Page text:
Business Ethics and Intercultural Communication.

Exploring the overlap between two academic fields.

 

Johannes Brinkmann

Norwegian School of Management BI


Abstract

The paper offers a brief presentation of business ethics as an academic field, and of how it has approached the moral dimension of cross-cultural business activity, i.e. when companies operate in different countries, where stakeholders live in different societies and where norms and values reflect and are affected by cultural differences. Introductory definitions are illustrated by classic case examples and important issues addressed in this field. In a next step, cultural and ethical relativism are discussed, with reference to a four-fold table with combinations of both relativisms and to a process model. This model departs from cultural and moral relativism and outlines how one could transcend such relativism. Among several concluding theses the most important one is a claim that intercultural communication as an academic field can profit from using highly controversial business ethics cases for testing its competence (and for staying humble).

 

The main intention of this paper is to demonstrate that intercultural communication as an academic field should incorporate business ethics concepts and theory. Business ethics is a well-institutionalised academic field, too, which deals with the moral dimension of business activity. This paper offers a brief presentation of business ethics and how this field approaches the moral dimension of cross-cultural business activity (cf. for a broader presentation of business ethics as an academic field Brinkmann 2001a, for a more sceptical one Brinkmann 2001b).

The field´s key terms, morality and ethics, both refer to acceptable, correct behaviour, and are often used synonymously. A clear distinction between these two terms can be useful, and is a question of how precisely "correct" or "acceptable" is defined, and by whom. A behaviour which most insiders in a given culture or subculture accept or reject ("morality") is not necessarily considered the same way by a neutral, critical outsider. For this and other reasons many writers distinguish clearly between morality on the one hand, and ethics on the other. Such a sharp distinction can help with sorting a whole range of closely related phenomena, real worlds of "morality", as a question of practice and subcultural identity, versus preferred worlds of "ethics", as a question of ideals and of critical argument, e.g. as formulated by moral philosophy. Or, to quote an example of this distinction in prose:

"Ethics is concerned with the justification of actions and practices in specific situations. Ethics generally deals with the reasoning process and is a philosophical reflection on the moral life and the principles embedded in that life. (...) Morality ... generally refers to traditions or beliefs that have evolved over several years or even centuries in societies concerning right and wrong conduct. Morality can be thought of as a social institution that has a history and a code of conduct that are implicit or explicit about how people ought to behave..." (Buchholz and Rosenthal 1998, 4, JBs italics).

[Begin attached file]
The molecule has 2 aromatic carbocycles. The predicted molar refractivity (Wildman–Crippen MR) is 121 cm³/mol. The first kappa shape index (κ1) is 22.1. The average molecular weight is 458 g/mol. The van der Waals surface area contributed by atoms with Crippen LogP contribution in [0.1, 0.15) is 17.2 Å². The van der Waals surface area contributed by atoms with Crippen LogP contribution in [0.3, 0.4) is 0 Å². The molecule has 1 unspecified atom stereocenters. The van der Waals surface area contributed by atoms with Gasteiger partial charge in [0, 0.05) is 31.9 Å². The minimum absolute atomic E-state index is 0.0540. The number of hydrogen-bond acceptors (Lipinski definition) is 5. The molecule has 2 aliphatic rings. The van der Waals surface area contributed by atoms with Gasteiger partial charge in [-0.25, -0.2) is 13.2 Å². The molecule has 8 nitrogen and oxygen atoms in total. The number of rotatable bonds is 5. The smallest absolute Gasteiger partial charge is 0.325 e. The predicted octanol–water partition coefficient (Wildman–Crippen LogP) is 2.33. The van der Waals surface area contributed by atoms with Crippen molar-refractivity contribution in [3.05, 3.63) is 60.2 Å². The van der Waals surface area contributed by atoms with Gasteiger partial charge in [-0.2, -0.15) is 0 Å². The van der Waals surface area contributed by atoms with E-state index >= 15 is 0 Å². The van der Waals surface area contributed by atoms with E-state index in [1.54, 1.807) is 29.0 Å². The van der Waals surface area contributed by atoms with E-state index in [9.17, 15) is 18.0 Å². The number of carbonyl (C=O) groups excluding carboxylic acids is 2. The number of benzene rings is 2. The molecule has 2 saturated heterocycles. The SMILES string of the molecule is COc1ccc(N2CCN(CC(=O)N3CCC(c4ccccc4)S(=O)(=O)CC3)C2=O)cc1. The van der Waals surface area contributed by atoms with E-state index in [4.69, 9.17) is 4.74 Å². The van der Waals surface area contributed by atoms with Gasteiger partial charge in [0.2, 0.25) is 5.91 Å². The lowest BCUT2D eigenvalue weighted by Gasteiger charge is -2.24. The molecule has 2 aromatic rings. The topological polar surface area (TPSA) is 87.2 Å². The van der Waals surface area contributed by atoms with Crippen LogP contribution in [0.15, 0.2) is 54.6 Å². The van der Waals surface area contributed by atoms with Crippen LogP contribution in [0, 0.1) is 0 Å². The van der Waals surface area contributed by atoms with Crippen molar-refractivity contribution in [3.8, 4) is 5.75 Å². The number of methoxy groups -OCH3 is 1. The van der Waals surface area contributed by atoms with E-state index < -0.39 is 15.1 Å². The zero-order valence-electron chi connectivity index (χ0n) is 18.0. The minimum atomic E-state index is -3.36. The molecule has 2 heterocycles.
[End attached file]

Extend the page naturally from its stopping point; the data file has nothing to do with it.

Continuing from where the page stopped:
In this quotation, morality and ethics are defined in relation to one another, as a continuum with a real-practical and an ideal-theoretical, a descriptive and a normative extreme point. One could also extend this continuum by including the "bad neighbour" of morality, moralism. In such a case morality represents a neutral term, with moralism as its preaching and stigmatising extension and ethics as its constructive-critical extension. While moralism often is self-righteous and looks for sinners and chases them, ethics integrates people by seeking a consensus around good principles and procedures. In other words, moralism lacks the self-criticism of morality that defines ethics. In terms of such a distinction, morality can degenerate to moralism and is exposed to potential ethical criticism. Proper critical evaluation requires sufficient knowledge and understanding of morality and moralism, respectively.

In addition to such a moralism-ethics-dimension one could also try to understand morality and ethics in their contrast to positive, formal law and individual, private conscience. Morality and ethics seem to be located somewhere between conscience and law in several respects, being less emotional, private and inner-directed than conscience and less formal, predictable, public and outer-directed than law. Because of such a middle position on several dimensions morality and ethics can potentially serve as bridge-builders and substitutes whenever individual conscience or positive law cannot be relied upon (cf. Jensen et al. 1990, 38). On the other hand, for the same reason, there is less need for ethics and morality as long as individual conscience and positive law guarantee similar control (cf. exhibit 1 and also Brinkmann 2001b, figure 1 and table 3).

(formal) law

 

 

 

 

 

 

(stigmatising) (constructive-critical)

moralism morality ethics


 

 

 

 

 

 

 

(individual) conscience

Exhibit1

Understanding morality in its relationship to

ethics and moralism, law and conscience